Wednesday, March 31, 2010

Reality Check



Reality is only what people are made to believe it is, is one of the major themes of the novel 1984 written by George Orwell. In his strict practice of doublethink and forcing others to commit to doublethink, O’Brien is the greatest example of this theme. O’Brien represents people in the world who are strict followers of this theme without even realizing it. In reality, people show certain degrees of this theme throughout their everyday lives. The major examples where the theme is found in the world we live in is through the media, elections, and cover-ups made by all different types of culprits.
O’Brien states several times throughout his cleansing or reprogramming of Winston that two plus two equals five when the Party tells a member it equals five. Along with this statement is the process of doublethink that shows the theme at its strongest during the plotline of 1984. Doublethink is a word that comes from the new language of newspeak that means that a person is thinking two contradictory thoughts at one time and believes that both are true without having the feeling of contradicting themselves. O’Brien is the character that demonstrates the strictest practice of doublethink because he is part of the Inner Party and wrote “the book” that tells how the world really is doing while still believing that the Party is the right government and has done nothing wrong. He also helps Winston along his path of reprogramming to be able to practice doublethink without having conscience thought that his thoughts are contradictory. Winston even thinks, before his reprogramming, that it was astonishing how O’Brien truly believed in and loved the practice of doublethink.
If O’Brien was to take a look at our world, he would find several similarities between it and Oceania. Though not to the extreme level of Oceania, people follow the theme in this world by believing what they are told by outside sources such as the media. The media happens to be the largest influence in people’s perception of the world because it is common for people to sit at home and watch the news and believe what is being told to them without even questioning it. Whenever a television turns on these days it is filled with advertisements that belittle one candidate or another in an upcoming election. People listen to these advertisements and start to form a biased opinion about the candidate, which they take with them to the voting polls, and that is how they determine which candidate to support. If I was to ask who killed John F. Kennedy, I would be presented with varying answers of the “truth” about what happened because of cover-ups that circulate throughout our society. Unfortunately, people suffer from these cover-ups by being the scapegoats, while others come out on top and victorious like the Party did as it cover-upped various incidents to make it seem as if Big Brother was never wrong.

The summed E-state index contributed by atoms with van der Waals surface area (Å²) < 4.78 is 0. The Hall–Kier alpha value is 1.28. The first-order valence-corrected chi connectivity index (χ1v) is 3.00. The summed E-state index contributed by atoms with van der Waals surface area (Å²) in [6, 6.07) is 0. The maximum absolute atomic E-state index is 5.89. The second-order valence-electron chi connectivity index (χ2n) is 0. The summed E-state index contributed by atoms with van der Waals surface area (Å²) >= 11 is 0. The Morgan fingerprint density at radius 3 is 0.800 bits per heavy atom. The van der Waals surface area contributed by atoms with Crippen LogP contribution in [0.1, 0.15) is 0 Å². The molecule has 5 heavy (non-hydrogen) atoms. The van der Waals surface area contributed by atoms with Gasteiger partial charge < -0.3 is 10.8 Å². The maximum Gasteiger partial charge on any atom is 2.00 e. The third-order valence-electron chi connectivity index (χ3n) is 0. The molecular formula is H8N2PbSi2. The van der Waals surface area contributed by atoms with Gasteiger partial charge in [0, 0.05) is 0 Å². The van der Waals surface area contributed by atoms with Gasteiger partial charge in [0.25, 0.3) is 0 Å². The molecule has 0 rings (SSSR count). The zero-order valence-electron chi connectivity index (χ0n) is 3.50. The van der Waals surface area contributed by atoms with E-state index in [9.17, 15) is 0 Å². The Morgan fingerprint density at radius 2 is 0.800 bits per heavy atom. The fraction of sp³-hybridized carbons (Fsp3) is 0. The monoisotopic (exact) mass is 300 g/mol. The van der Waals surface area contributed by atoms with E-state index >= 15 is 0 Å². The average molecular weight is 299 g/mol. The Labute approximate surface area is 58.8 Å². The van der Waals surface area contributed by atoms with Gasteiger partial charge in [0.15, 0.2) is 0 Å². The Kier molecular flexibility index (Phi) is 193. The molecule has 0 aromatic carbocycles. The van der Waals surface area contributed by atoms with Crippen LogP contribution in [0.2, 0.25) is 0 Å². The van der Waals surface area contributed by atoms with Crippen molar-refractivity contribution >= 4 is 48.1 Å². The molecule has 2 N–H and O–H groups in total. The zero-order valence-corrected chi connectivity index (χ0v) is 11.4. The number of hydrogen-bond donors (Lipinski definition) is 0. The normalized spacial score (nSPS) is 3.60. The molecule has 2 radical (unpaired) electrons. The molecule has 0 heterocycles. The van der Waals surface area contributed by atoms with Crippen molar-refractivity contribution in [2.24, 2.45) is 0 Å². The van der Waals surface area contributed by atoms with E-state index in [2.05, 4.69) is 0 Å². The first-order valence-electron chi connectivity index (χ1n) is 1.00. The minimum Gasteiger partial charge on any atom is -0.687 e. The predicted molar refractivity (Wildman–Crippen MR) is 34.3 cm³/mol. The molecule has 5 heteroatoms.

O’Brien used the phrase two plus two can sometimes equal five, but it is only another approach to the theme, reality is only what people are made to believe it is. George Orwell does an amazing job of presenting this theme throughout the novel, 1984 by showing a society that could have possibly evolved from some of the totalitarian governments that became intimidating forces during his life. His description of O’Brien’s practice of doublethink brings aspects of our society under a theoretical microscope that truly represents a shallower, existing form of doublethink that controls parts of the world we call our own. Reality is only what people are made to believe it is, is a theme that is strong in our world, and is brought to a strong position in our lives during years of elections, but also can be found in everyday life such as in the media influence. It ultimately means that people are too na├»ve to aspects of their lives and will believe the first thing they are told, which can be a dangerous decision.

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